Series 110 2009 ORDINANCES/RESOLUTIONS
Section 110-434; Policy Res. 182-09; Establishing a policy on setting speed limits on residential streets in the City of Columbia
Council Bill No.
A POLICY RESOLUTION
establishing a policy on setting speed limits on residential streets in the City
WHEREAS, the Public Works Department studies speed limits
and recommends speed limit
ordinance changes to City Council on streets in the City of Columbia; and
WHEREAS, speed limits are set in Section 14-223 of the City
Code and signed accordingly;
WHEREAS, a consistent method of setting speed limits and
placing signs will minimize speed
and traffic on low volume residential streets and facilitate the safest possible traffic movement on
collector and arterial streets; and
WHEREAS, inconsistent and artificially low speed limits on
collector and arterial streets
encourage high speed and cut-through traffic on residential streets.
NOW, THEREFORE, BE IT RESOLVED BY THE CITY COUNCIL OF THE
COLUMBIA, MISSOURI, AS FOLLOWS:
SECTION 1. For the purpose of establishing
speed limits, residential streets are defined as:
1. Streets with only residential dwellings
accessing the road;
2. Streets with average daily traffic
volumes less than 2,000; and
3. Streets that are not included as collectors or arterials
in the Columbia Area Transportation
Study Organization (CATSO) Roadway Plan.
SECTION 2. Speed limits on residential
streets should be 25 miles per hour. If fifty percent
(50%) of the residents on a street petition the City for a speed limit higher than 25 miles per
hour, the City Council will consider raising the speed limit as high as the 85
SECTION 3. All streets that have a speed limit higher
than 25 miles per hour should have
publicly funded speed limit signs.
SECTION 4. Residential streets with more than 1,000
vehicles per day should have at least
one publicly funded enlarged speed limit sign with a yellow border. The sign will be placed to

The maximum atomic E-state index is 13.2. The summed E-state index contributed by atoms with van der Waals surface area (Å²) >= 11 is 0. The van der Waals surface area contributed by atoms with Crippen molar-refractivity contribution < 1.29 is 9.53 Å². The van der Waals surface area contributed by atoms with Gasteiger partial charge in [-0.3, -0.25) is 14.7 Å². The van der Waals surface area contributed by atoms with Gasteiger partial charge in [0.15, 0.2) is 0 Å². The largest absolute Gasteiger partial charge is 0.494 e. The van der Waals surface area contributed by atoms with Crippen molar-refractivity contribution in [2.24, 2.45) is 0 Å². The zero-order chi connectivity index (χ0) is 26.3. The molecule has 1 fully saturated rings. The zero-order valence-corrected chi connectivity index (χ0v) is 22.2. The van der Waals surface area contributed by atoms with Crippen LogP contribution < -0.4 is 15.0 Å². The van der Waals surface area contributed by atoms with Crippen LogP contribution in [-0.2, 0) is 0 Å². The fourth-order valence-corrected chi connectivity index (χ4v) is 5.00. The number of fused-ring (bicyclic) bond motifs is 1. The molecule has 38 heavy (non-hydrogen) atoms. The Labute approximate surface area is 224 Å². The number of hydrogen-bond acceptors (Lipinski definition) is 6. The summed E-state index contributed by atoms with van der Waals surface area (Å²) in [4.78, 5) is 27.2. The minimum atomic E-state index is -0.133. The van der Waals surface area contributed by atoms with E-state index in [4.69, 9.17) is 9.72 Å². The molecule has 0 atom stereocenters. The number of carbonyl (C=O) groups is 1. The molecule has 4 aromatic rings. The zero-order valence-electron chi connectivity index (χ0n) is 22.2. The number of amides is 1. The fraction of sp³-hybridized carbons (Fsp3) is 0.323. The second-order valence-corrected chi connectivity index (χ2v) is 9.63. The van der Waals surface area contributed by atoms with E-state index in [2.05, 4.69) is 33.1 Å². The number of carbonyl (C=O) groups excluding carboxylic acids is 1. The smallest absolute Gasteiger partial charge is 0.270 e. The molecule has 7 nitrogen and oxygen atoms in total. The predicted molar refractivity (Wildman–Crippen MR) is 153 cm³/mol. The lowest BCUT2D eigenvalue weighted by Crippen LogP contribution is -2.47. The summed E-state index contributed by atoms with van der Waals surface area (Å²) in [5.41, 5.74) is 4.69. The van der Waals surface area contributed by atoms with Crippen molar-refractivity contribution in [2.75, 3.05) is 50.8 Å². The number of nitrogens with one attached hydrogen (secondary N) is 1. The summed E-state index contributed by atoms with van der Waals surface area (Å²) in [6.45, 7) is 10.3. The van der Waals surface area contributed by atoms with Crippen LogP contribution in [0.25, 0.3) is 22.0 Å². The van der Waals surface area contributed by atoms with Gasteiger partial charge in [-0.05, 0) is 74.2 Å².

allow motorists to view the sign while entering a neighborhood. The border may have a message
such as, KID FRIENDLY or, SET THE PACE.
SECTION 5. Residential streets with more than 500 vehicles
per day, but less than 1,000
vehicles per day, should have at least one publicly funded speed limit sign. Additional speed
limit signs or enlarged speed limit signs with a yellow border may be installed by the Public
Works Department if residents on the street are willing to reimburse the City for the cost of
additional or upgraded signs.
SECTION 6. Residential streets with less than 500 vehicles
will not have publicly funded
speed limit signs (the speed limit on all residential streets is 25 miles per hour unless posted
otherwise). Speed limit signs or enlarged speed limit signs with a yellow border may be installed
by the Public Works Department if residents on the street are willing to reimburse the City for
the cost of the signs.
SECTION 7. Streets with more than 2,000 vehicles per
day should have speed limits based on
an engineering study. A main component of an engineering speed study is the 85
speed. Studies have documented that on major roadways, collisions are minimized when speed
limits are set at the 85th percentile speed. Studies have also shown that artificially
cause motorists to leave major roadways and cut-through on residential streets. The posted speed
limit should be in increments of 5 miles per hour. The speed limit may be 25 percent (25%)
lower than the 85th percentile speed if residential driveways require motorists to back into
ADOPTED this 17th day of August, 2009.